FIGURE 3.3

Average dwell time, by deployment end date and branch, reserve and Guard components only.

Location of Deployment

Understanding where military members deployed can be just as important as understanding how long and how often they deployed. The statement of task and the focus of this report is on all those deployed to OEF and OIF, including (a) those physically located within the OEF and OIF combat zones or areas of operation (AORs) and (b) those specifically identified by their service as “directly supporting” the OEF and/or OIF mission outside the designated combat zone. For many purposes, a more refined analysis would focus on deployed members who specifically served in the combat areas of operation in Afghanistan, Iraq, or both. While the DOD DMDC Contingency Tracking System contains data fields for specifying the location of each deployment designated as in direct support of the OEF, OIF, or OND mission, some individual records do not have movements in and out of country. In particular, before 2005, while DMDC did track deployments to Iraq and Afghanistan, the location codes were mostly unknown or based on the embarkation country for the service members (such as Bahrain, Kuwait, and Qatar). In 2005, the Defense Theater Accountability System increased the level of detail to include each change in country during a given service member's deployment. Thus, use of only the Afghanistan and Iraq country codes to identify those who served in these AORs would underestimate the numbers of service members who actually served there from September 11, 2001, through 2010.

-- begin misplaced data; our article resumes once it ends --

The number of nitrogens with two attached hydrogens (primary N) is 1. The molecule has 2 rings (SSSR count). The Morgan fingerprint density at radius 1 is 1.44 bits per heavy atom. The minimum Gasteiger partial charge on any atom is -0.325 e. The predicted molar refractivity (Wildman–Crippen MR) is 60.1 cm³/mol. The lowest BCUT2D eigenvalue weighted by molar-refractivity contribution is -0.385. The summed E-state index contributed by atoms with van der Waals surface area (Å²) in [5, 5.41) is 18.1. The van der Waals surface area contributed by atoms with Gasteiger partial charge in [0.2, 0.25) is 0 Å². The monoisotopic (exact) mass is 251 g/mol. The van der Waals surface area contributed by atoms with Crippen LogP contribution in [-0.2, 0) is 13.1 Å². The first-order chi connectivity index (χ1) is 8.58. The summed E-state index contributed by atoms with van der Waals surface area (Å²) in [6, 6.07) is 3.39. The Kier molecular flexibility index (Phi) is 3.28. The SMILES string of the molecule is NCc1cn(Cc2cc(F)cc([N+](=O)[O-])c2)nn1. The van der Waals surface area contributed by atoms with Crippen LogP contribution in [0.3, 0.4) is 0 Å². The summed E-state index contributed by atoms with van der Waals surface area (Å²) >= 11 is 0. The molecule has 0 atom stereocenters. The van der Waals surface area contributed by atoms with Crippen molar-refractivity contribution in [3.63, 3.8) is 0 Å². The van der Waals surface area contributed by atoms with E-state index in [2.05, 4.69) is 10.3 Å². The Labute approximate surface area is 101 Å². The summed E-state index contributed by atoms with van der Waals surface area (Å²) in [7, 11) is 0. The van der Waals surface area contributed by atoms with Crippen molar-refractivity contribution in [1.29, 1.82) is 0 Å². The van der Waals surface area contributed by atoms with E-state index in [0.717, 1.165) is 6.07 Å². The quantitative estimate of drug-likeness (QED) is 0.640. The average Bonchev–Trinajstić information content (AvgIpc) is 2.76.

Because that distinction is likely to be raised in many discussions on the impact of deployment on service members, veterans, and their families in the years ahead, we sought to explore the data further. Specifically, using the country codes, each deployment location in the file was service-classified as

  • Afghanistan or Iraq.
  • Middle East locations designated as eligible for combat-zone pay or benefits (Djibouti, Israel, Jordan, Kyrgyzstan, Kuwait, Pakistan, Saudi Arabia, Somalia, Turkey, Uzbekistan, and Yemen).
  • Other known countries or locations (such as Germany and Korea).
  • Unknown locations (location data missing).

Based on those codes, it was possible to categorize all those deployed as (1) at least one deployment to Afghanistan or Iraq; (2) at least one Middle East country and all other deployment countries/locations are known; (3) Middle East and/or other countries, with at least one unknown location; (4) only countries other than Afghanistan, Iraq, or the Middle East; and (5) none of the deployment locations are known (all are missing).